18. I'm trying my hand at animating SVGs with gsap and having a very rocky start. My ultimate goal is to be able to just animate an arrow to follow a specific path and to autorotate along the path (so that the tip of the arrow is always centered on the line). I figured an easy start to understanding this would be to take the gsap demo code and just make minor changes to it. In this case, I simply replaced the balloon path with an arrow tip and made sure the ids were matching in the js. The problem is that the arrow seems to be all over the place in regard to the line it's supposed to be following. I've tried some minor changes in the code (adding transforOrigin properties, changing the x and y percentages on the set method) but I feel like I'm sort of throwing darts here and not seeing any real progress. If anyone could clue me in as to what I'm missing here, that would be fantastic (hopefully this exposes a fundamental misunderstanding I have of SVGs and animating them).
  19. Dear GSAP comrades, Why do I get for some HOSTED DrawSVG animations from codepen 1 FPS when using CHROME on Mobile? They work fully FINE ON FF but just not on CHROME! How can this be? Only on Codepen it runs also well on mobile. Can someone solve me the riddle? Thanks for any suggestions, Mat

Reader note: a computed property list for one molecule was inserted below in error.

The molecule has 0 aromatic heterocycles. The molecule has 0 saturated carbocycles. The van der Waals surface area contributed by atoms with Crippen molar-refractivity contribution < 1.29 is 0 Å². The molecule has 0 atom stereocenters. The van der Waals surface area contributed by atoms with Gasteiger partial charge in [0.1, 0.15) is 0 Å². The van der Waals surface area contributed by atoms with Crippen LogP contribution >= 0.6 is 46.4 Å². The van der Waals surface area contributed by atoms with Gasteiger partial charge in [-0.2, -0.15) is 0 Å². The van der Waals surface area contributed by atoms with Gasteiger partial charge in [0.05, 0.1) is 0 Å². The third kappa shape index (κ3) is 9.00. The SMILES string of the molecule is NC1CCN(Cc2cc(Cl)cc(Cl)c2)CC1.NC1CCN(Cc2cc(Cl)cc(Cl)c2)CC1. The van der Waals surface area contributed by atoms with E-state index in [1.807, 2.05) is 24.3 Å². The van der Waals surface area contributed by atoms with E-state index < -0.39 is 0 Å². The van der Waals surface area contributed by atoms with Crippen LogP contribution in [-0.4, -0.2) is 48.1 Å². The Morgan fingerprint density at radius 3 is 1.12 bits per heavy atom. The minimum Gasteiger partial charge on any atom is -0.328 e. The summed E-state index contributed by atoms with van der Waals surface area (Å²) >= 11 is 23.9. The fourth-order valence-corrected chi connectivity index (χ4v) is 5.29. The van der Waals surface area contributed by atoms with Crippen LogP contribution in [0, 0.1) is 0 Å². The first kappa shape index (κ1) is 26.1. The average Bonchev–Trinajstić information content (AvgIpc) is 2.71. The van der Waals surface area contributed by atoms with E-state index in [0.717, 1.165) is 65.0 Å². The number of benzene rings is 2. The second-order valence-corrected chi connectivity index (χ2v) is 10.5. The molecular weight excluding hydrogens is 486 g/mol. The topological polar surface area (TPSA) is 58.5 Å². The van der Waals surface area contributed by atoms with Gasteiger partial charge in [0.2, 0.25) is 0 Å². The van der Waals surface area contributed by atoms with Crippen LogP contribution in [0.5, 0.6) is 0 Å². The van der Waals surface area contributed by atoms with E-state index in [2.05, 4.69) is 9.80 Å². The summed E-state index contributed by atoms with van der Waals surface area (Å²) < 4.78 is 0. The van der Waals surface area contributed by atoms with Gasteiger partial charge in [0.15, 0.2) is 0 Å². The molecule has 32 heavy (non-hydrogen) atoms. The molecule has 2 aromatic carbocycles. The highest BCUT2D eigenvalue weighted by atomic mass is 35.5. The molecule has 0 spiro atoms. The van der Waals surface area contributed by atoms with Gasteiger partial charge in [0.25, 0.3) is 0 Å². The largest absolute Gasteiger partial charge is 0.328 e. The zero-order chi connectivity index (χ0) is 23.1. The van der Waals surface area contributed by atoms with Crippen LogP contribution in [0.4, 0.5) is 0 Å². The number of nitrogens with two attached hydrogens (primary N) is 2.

20. Hi, I have an interesting(for me) issue I couldn't figure out. The code performs as I expect it to, setting the slider initial position depending on value of "current_value" variable, but only if I don't set the SVG Viewbox with Snap, on document ready. On the Code pen, you can remove that part at the beginning of $(document).ready and the slider sets the initial position correct. If the ViewBox is set, then the slider sets itself on some weird position I couldn't figure out. Mostly it goes out of bounds on the right, depending on the screen size. Try to view same code pen full screen. -> this I'm sorry if the codepen is messy, I tried clearing it out as much as I could. It is imperative for me to have the viewbox set, for resizing and centering the whole SVG. I feel like I need to tell Greensock that the view box has changed with Snap or something like that. Help? What did I miss? Thanks One below is working as expected, only this was removed on load ////remove below var svg = Snap('#svg'); svg.attr({ viewBox: "0 0 1280 720", width: "100%", height: "100%" }); //////////remove to here This one setting the initial position of the slider wrong: